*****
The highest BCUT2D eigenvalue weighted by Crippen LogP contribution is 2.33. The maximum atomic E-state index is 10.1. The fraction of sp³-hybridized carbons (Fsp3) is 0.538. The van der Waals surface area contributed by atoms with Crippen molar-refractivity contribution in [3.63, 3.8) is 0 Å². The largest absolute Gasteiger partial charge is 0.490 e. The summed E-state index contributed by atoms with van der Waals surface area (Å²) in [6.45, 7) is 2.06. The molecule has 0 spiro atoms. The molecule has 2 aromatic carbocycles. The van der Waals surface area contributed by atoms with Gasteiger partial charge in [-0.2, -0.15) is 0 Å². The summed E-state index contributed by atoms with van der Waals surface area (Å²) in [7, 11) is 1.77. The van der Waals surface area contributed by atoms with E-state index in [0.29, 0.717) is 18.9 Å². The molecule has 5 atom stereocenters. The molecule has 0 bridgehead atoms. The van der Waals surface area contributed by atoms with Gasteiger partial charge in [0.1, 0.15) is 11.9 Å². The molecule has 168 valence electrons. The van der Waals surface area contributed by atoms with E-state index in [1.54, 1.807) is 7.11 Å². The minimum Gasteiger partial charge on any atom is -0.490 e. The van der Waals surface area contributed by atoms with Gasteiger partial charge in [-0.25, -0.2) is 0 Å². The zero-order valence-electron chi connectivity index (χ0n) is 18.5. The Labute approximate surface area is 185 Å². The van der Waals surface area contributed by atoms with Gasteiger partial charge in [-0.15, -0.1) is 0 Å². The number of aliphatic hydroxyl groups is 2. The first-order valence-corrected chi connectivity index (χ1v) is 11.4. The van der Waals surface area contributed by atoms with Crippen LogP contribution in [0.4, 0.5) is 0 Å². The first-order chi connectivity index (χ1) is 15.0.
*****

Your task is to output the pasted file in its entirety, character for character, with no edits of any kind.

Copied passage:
The highest BCUT2D eigenvalue weighted by Crippen LogP contribution is 2.33. The maximum atomic E-state index is 10.1. The fraction of sp³-hybridized carbons (Fsp3) is 0.538. The van der Waals surface area contributed by atoms with Crippen molar-refractivity contribution in [3.63, 3.8) is 0 Å². The largest absolute Gasteiger partial charge is 0.490 e. The summed E-state index contributed by atoms with van der Waals surface area (Å²) in [6.45, 7) is 2.06. The molecule has 0 spiro atoms. The molecule has 2 aromatic carbocycles. The van der Waals surface area contributed by atoms with Gasteiger partial charge in [-0.2, -0.15) is 0 Å². The summed E-state index contributed by atoms with van der Waals surface area (Å²) in [7, 11) is 1.77. The van der Waals surface area contributed by atoms with E-state index in [0.29, 0.717) is 18.9 Å². The molecule has 5 atom stereocenters. The molecule has 0 bridgehead atoms. The van der Waals surface area contributed by atoms with Gasteiger partial charge in [0.1, 0.15) is 11.9 Å². The molecule has 168 valence electrons. The van der Waals surface area contributed by atoms with E-state index in [1.54, 1.807) is 7.11 Å². The minimum Gasteiger partial charge on any atom is -0.490 e. The van der Waals surface area contributed by atoms with Gasteiger partial charge in [-0.25, -0.2) is 0 Å². The zero-order valence-electron chi connectivity index (χ0n) is 18.5. The Labute approximate surface area is 185 Å². The van der Waals surface area contributed by atoms with Gasteiger partial charge in [-0.15, -0.1) is 0 Å². The number of aliphatic hydroxyl groups is 2. The first-order valence-corrected chi connectivity index (χ1v) is 11.4. The van der Waals surface area contributed by atoms with Crippen LogP contribution in [0.4, 0.5) is 0 Å². The first-order chi connectivity index (χ1) is 15.0.